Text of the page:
Fortman agreed that the cancer increase was most likely a chance finding but said that it did warrant further close observation, especially as this was the first trial of the statins specifically in the elderly. "I would like to see a meta-analysis of all elderly patients from all the statins trials," he added.

Shepherd concluded that the important outcome in this trial was the 24% reduction in coronary mortality, and there was thus clearly no justification in withholding statin therapy from the elderly.

Generally well received

Most cardiologists questioned by heartwire after the presentation said they would now treat their elderly patients if they weren't doing so already. Dr Doug Weaver (Henry Ford Hospital, Detroit) commented that: "The relative benefit is not as great as in younger patients, but the absolute benefit is still very good. I will treat my elderly patients." Dr Jennifer Adgey (Belfast, Northern Ireland) said she was "very surprised" that there was no reduction in stroke, but that she already used statins in all her elderly patients with CHD. She added that she would like to see more information on the half of the PROSPER population without CHD.

Dr Harvey White (Green Lane Hospital, Auckland, New Zealand) was also disappointed that there was no reduction in stroke, but said he would definitely treat elderly patients for the CHD benefit. "It's a pity they couldn't continue the study to look for an effect on stroke, as that is what we all wanted to see in this population, but we can't deprive our patients of a reduction in heart disease mortality, so I guess now we'll never know."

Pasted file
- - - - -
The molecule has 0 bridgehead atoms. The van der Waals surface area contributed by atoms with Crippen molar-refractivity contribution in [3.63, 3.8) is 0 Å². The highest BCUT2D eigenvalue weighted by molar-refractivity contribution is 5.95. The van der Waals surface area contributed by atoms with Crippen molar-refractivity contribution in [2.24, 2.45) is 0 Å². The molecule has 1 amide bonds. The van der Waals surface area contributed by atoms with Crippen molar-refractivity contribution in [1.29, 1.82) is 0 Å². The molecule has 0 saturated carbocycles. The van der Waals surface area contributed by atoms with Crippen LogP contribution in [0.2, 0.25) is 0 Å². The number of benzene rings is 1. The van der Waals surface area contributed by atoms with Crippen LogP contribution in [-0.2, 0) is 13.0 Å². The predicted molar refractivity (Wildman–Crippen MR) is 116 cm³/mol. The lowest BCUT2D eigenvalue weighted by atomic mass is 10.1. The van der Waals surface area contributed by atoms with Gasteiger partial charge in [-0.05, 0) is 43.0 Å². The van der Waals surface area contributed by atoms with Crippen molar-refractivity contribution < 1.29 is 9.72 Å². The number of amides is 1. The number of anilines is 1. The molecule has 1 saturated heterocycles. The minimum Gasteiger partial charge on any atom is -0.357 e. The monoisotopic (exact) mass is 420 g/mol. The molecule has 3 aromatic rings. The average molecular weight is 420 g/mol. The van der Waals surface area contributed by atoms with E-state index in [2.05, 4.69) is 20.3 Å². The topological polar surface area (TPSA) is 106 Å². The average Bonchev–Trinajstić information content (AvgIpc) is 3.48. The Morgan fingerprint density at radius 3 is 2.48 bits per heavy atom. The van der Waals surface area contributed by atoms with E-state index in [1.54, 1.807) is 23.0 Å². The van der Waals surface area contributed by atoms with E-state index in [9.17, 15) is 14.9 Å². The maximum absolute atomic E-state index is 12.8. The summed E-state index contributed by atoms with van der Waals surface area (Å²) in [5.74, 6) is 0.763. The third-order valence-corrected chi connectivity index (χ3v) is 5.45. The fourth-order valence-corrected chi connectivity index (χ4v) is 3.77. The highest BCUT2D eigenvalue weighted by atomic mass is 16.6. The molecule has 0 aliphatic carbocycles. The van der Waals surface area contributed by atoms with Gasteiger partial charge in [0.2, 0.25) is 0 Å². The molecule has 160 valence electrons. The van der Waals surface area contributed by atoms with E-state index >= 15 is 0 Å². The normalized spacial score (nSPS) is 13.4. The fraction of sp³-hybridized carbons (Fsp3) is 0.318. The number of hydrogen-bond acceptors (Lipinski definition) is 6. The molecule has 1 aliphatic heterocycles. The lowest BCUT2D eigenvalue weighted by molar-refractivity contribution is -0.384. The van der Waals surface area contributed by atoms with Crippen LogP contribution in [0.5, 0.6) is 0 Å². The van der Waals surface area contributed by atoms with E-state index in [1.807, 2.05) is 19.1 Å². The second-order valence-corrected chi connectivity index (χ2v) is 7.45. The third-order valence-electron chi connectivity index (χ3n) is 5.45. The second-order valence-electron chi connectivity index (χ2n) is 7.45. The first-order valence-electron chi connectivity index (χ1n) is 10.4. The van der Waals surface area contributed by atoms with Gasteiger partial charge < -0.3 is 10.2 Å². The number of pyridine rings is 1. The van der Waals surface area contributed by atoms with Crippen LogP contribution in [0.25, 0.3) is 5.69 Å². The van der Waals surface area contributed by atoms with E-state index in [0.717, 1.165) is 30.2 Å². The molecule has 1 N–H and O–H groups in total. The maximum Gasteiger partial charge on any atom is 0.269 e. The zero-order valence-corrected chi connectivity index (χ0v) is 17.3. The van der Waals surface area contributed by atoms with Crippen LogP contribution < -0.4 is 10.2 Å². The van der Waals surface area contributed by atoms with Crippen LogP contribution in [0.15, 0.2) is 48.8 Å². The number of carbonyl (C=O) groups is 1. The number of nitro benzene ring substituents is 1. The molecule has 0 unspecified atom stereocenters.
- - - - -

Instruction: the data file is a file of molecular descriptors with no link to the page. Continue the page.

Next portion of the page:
On the cancer increase, Weaver said he wouldn't discount this altogether. "This is probably just a chance finding, but it needs further investigation. It is interesting that breast and gastrointestinal were the 2 cancers that showed the largest increase, as these are the 2 that have provoked concern before. I would like to see a meta-analysis of these 2 cancers from all the previous studies in all patients and also in just the elderly patients." Adgey and White were less concerned. Adgey commented: "I found the fact that the expected cancer cases in this age group were much higher than shown in either group very reassuring. I don't think there is a problem." White agreed, saying he didn't think cancer was an issue.